chickasaw tribe
Chickasaw Nation Headquarters
520 East Arlington, Ada, OK 74820
Phone (580) 436-2603
Mailing address: P.O. Box 1548, Ada, OK 74821
http://www.chickasaw.net/index.htm

chickasaw genealogy archive center 23
Tribal Library
Phone: (580) 310-6477
Fax: (580) 559-0773
1003 Chamber Loop, Ada, OK 74820
send mail to: P.O. Box 1548, Ada, OK 74821

http://www.okhistory.org/
oklahoma historical society

texas tribes
http://www.native-languages.org/texas.htm
http://www.accessgenealogy.com/native/texas/index.htm
http://www.texasindians.com/
http://www.texasindians.com/
http://www.lsjunction.com/places/indians.htm

oklahoma tribes:
http://500nations.com/Oklahoma_Tribes.asp
http://www.accessgenealogy.com/native/oklahoma/index.htm
http://www.cowboy.net/native/tribes.html

some links for the choctaw.
http://www.accessgenealogy.com/native/tribes/choctaw/index.htm
i looked at the land records and those need a lot of work. i have no information about whether or when they will improve some of these categories.

types of records available for native americans:
pages 366-369 in particular although the entire native american chapter is helpful.
The Genealogist’s Companion and Sourcebook:
Guide to the Resources You Need for Unpuzzling Your Past
Emily Anne Croom
you can ask for these particular pages from your local public library. if they don’t have the book, you can get the pages through the interlibrary loan program.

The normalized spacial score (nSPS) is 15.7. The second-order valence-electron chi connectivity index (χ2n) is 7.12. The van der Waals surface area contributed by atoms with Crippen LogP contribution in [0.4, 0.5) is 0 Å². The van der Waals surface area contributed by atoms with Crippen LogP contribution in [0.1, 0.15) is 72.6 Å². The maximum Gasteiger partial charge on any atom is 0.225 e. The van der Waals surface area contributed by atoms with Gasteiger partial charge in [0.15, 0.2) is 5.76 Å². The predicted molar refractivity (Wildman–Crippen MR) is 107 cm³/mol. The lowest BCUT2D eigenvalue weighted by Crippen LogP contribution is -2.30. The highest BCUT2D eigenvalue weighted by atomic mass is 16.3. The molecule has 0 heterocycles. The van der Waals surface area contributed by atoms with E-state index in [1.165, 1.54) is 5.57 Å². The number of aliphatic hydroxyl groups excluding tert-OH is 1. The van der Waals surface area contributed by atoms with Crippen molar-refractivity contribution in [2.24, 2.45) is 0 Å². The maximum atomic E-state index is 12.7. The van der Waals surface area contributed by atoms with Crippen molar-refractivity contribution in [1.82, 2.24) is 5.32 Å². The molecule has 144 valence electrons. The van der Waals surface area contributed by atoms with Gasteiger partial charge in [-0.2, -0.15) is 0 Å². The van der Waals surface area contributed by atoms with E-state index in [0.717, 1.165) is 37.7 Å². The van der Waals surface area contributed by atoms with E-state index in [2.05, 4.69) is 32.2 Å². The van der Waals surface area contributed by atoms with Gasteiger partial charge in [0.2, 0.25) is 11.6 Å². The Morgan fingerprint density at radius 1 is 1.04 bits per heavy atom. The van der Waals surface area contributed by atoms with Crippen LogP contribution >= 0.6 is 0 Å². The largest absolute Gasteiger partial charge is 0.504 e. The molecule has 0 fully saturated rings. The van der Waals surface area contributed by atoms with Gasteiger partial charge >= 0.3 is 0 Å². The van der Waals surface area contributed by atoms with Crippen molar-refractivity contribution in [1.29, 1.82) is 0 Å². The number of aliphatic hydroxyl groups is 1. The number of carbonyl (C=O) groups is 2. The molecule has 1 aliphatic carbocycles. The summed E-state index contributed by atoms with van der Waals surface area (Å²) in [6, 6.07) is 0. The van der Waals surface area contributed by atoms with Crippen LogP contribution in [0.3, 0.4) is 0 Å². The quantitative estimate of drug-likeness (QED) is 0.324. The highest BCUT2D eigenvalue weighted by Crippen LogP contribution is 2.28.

native american records are discussed in pages 352-386.

Tracing ancestors among the Five Civilized Tribes: Southeastern Indians …
By Rachal Mills Lennon
this book could be accessed through the interlibary loan program also.

always find the state archives. some records are online, some records are not. but many times you can find a record not found in other places. you want to see also about newspaper mentions for obituaries, births, marriages in particular.

check courts for probate, civil and criminal cases, marriage records.

if your ancestors lived on a reservation, they might not appear on a federal census because they were not taxed.
http://www.okgenweb.org/~okgarvin/kinard/1860index.htm
1860 census, indian territory.

this book is a good read about the dawes roll and how they implemented it.
The Dawes Commission and the allotment of the Five Civilized Tribes, 1893-1914
By Kent Carter

good advice about native research:
http://jenniferhsrn2.homestead.com/research2.html

if your relatives came from a different geographic location or belonged to a different tribe, try searching google for the state and tribes. you might find a contact for a state-recognized tribe or a federal recognized tribe.

i have collected many resources over the years. if you want to write to me, shamlet76@gmail.com and request the choctaw resource list, i will be glad to send it to you.

i am just a volunteer that wants to empower people to learn how to do genealogy.

suzanne hamlet shatto

Dave McDonald Dave McDonald

posted on November 20, 2011

Peggy, I’ll be no help on the Native American information, but I am interested on the Betts family, if you’d like to correspond.

Dave